• there are two things hivevar and hiveconf- both are explained in detail here – Rahul Sharma Jul 28 '17 at 22:16
2

One thing to be mindful of is setting strings then referring back to them. You have to make sure the quotes aren't colliding.

 set start_date = '2019-01-21';
 select ${hiveconf:start_date}; 

Have to be careful setting dates then referring to them in code as the strings can conflict. This wouldn't work with the start_date set above.

 '${hiveconf:start_date}'

When setting variables with start and end quotes. We have to be mindful of not double setting single or double quotes for strings when referring back to them in the query.

2

Most of the answers here have suggested to either use hiveconf or hivevar namespace to store the variable. And all those answers are right. However, there is one more namespace.

There are total three namespaces available for holding variables.

  1. hiveconf - hive started with this, all the hive configuration is stored as part of this conf. Initially, variable substitution was not part of hive and when it got introduced, all the user-defined variables were stored as part of this as well. Which is definitely not a good idea. So two more namespaces were created.
  2. hivevar: To store user variables
  3. system: To store system variables.

And so if you are storing a variable as part of a query (i.e. date or product_number) you should use hivevar namespace and not hiveconf namespace.

And this is how it works.

hiveconf is still the default namespace, so if you don't provide any namespace it will store your variable in hiveconf namespace.

However, when it comes to referring a variable, it's not true. By default it refers to hivevar namespace. Confusing, right? It can become clearer with the following example.

If you do not provide namespace as mentioned below, variable var will be stored in hiveconf namespace.

set var="default_namespace";

So, to access this you need to specify hiveconf namespace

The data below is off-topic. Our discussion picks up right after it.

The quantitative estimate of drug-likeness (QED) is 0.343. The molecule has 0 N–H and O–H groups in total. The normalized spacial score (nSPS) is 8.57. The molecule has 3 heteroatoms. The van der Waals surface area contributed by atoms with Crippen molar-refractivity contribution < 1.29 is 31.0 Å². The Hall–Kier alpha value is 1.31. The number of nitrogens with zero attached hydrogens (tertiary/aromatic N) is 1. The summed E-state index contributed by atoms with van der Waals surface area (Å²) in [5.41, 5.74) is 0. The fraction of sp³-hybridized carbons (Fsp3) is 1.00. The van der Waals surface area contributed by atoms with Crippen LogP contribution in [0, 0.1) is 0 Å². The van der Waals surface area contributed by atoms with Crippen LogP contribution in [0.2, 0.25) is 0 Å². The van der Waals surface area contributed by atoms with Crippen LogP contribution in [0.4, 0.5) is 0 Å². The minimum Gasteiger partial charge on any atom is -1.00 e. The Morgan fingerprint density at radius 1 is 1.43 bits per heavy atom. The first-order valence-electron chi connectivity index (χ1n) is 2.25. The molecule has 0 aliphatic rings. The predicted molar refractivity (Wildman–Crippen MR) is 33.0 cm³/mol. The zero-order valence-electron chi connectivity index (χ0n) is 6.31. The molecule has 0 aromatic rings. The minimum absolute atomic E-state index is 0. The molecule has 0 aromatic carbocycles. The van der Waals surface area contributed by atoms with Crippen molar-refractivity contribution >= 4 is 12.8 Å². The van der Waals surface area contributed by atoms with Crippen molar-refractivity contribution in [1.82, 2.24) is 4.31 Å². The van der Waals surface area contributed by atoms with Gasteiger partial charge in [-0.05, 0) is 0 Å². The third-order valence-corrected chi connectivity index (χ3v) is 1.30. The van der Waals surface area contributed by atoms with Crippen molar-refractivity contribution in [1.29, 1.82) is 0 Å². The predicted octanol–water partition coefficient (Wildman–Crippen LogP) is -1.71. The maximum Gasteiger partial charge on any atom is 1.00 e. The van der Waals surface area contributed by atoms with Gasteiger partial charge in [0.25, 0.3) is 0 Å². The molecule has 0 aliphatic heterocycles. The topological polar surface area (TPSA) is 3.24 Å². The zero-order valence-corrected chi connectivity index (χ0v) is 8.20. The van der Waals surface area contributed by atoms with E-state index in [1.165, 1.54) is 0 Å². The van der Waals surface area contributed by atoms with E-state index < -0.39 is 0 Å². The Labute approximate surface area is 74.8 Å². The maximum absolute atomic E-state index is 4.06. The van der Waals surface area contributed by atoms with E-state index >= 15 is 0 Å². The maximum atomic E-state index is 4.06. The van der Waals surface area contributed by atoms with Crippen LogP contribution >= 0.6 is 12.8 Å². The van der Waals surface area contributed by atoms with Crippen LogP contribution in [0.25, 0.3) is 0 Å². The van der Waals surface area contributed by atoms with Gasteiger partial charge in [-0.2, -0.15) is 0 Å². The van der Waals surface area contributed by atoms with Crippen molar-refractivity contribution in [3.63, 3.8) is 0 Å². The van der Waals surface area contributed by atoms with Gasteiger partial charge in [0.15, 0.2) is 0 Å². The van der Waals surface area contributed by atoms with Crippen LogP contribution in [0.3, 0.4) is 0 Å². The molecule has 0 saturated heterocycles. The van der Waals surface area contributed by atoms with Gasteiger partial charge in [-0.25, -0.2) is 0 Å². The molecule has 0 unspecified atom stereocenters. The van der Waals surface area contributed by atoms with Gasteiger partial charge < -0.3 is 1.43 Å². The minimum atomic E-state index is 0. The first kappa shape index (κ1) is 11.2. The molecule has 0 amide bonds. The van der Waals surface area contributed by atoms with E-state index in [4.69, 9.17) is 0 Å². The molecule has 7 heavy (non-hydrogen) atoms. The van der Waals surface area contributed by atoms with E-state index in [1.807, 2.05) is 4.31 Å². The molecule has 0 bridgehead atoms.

select ${hiveconf:var};

And if you do not provide namespace it will give you an error as mentioned below, reason being that by default if you try to access a variable it checks in hivevar namespace only. And in hivevar there is no variable named var

select ${var}; 

We have explicitly provided hivevar namespace

set hivevar:var="hivevar_namespace";

as we are providing the namespace this will work.

select ${hivevar:var}; 

And as default, workspace used during referring a variable is hivevar, the following will work too.

select ${var};
1

Two easy ways:

Using hive conf

hive> set USER_NAME='FOO';
hive> select * from foobar where NAME = '${hiveconf:USER_NAME}';

Using hive vars

On your CLI set vars and then use them in hive

set hivevar:USER_NAME='FOO';

hive> select * from foobar where NAME = '${USER_NAME}';
hive> select * from foobar where NAME = '${hivevar:USER_NAME}';

Documentation: https://cwiki.apache.org/confluence/display/Hive/LanguageManual+VariableSubstitution

0

Try this method:

set t=20;
select *
from myTable
where age > '${hiveconf:t}'; 

it works well on my platform.

-7

You can store the output of another query in a variable and latter you can use the same in your code:

set var=select count(*) from My_table;
${hiveconf:var};
  • You are wrong, select count(*) from My_table; will be stored in var. – Ilya Bystrov Sep 2 '16 at 13:35
  • @IlyaBystrov is correct, this answer is flat out incorrect and should be removed. – Thronk Oct 18 '16 at 19:36